The Women Human Rights Defenders International Coalition (WHRD IC) urges the Mexican government to immediately bring into full force the law for the protection of human rights defenders (HRD) and Journalists. The national mechanism is designed to establish obligations which ensure authorities act on requests for protection of HRDs and journalists who are at risk of attack through the implementation of preventative protection measures.
On the April 24, 2012, the Mexican Senate unanimously approved the bill for the protection of human rights defenders (HRD) and Journalists, and held a minute’s silence for victims. On April 30, in the Chamber of Deputies, the draft law again received unanimous support and a minute of silence was observed, this time it was for Ms. Regina Martínez Pérez, the latest victim.
Ms. Pérez was a correspondent with the publication Proceso, and had recently reported on the arrest of an allegedly high-ranking criminal leader, the arrests of nine police officers charged over links to cartels, a local mayor who was arrested with alleged cartel gunmen following a shootout with the Mexican Army, and other controversial stories. According to information made available, on the 28th April, Ms Pérez was found dead in her home with signs of physical assault, her mobile phones and a computer was taken from the scene.
The WHRD IC is especially concerned that the killing of Ms Pérez is not an isolated incident; four journalists were killed in 2011 in the State of Veracruz alone. Mrs. Margaret Sekaggya, as Special Rapporteur on the situation of human rights defenders, in her recent 2011 report mentions that journalists and media workers are targeted due to their reporting of human rights violations. Furthermore, Mrs. Sekaggya focused on Mexico when she highlighted the risks faced by journalists like Ms Pérez; “Journalists and media workers have also been attacked when their activities include investigations of abuses by powerful non-State actors, such as organized crime (Italy, Mexico).” The killing of three more photojournalists in Veracruz on 3 May confirms the grave threat faced by those at risk.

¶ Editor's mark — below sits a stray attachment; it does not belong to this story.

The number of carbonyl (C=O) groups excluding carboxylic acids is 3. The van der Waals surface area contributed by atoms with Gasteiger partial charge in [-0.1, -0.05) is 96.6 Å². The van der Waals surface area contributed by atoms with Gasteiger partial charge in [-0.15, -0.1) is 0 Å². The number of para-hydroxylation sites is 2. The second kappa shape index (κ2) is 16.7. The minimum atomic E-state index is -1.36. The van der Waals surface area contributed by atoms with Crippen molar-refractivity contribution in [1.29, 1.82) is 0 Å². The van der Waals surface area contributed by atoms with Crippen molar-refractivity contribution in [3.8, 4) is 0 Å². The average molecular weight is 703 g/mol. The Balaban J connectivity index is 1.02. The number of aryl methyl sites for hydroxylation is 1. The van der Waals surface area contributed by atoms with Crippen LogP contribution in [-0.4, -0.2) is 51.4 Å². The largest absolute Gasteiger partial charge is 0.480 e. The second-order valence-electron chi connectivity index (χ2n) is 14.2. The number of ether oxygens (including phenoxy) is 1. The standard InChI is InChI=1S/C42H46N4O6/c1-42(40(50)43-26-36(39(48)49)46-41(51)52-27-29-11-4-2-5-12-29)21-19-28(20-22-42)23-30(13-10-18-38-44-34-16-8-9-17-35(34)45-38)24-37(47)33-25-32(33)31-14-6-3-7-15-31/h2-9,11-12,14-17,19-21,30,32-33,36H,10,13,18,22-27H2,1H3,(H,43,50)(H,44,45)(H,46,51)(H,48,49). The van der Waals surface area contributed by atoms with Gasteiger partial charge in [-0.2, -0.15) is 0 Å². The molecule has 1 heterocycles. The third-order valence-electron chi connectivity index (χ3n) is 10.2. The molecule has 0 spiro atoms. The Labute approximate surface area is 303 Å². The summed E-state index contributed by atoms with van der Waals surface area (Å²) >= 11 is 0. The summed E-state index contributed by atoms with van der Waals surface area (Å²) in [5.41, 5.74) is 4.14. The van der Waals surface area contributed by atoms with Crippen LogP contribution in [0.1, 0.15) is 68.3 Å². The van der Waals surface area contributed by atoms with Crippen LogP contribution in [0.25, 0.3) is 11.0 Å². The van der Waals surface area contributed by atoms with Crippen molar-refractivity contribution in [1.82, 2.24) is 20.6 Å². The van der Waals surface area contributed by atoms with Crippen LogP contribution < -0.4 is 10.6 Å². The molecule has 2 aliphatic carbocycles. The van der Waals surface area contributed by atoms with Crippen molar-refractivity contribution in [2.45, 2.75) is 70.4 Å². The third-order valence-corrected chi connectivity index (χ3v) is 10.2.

The WHRD IC urges the Mexican authorities to fulfil their commitments under the UN Declaration on Human Rights Defenders as well as obligations under the Convention on the Elimination of All Forms of Discrimination against Women, by bringing the protective law into force as soon as possible.
The WHRD IC calls for the Mexican authorities to:
1. Carry out an immediate and impartial investigation into the death of Ms Pérez and to ensure that perpetrators of this attack and others are brought to justice.
2. Ensure that effective measures are implemented and resources are made available to assist and protect those at risk, in coordination with civil society.
3. Ensure that the new law is put into effect immediately and enables HRD and journalists to carry out their legitimate human rights activities without fear of harassment, intimidation and physical injury.
4. Ensure that the specific needs of WHRDs are fully taken into account in the elaboration and implementation of the protection mechanism.
The Women Human Rights Defenders International Coalition (WHRD IC) is a resource and advocacy network for the protection and support of women human rights defenders worldwide.
This statement has been individually endorsed by the following organisations:
Amnesty International (AI)
Association for Women’s Rights in Development (AWID)
The Center for Women’s Global Leadership (CWGL)
Front Line International Foundation for the Protection of Human Rights Defenders (Front Line)
Information Monitor (Inform)
Peace Brigades International (PBI)
The Observatory for the Protection of Human Rights Defenders (a joint programme OMCT-FIDH)
Women’s Initiatives for Gender Justice (WIGJ)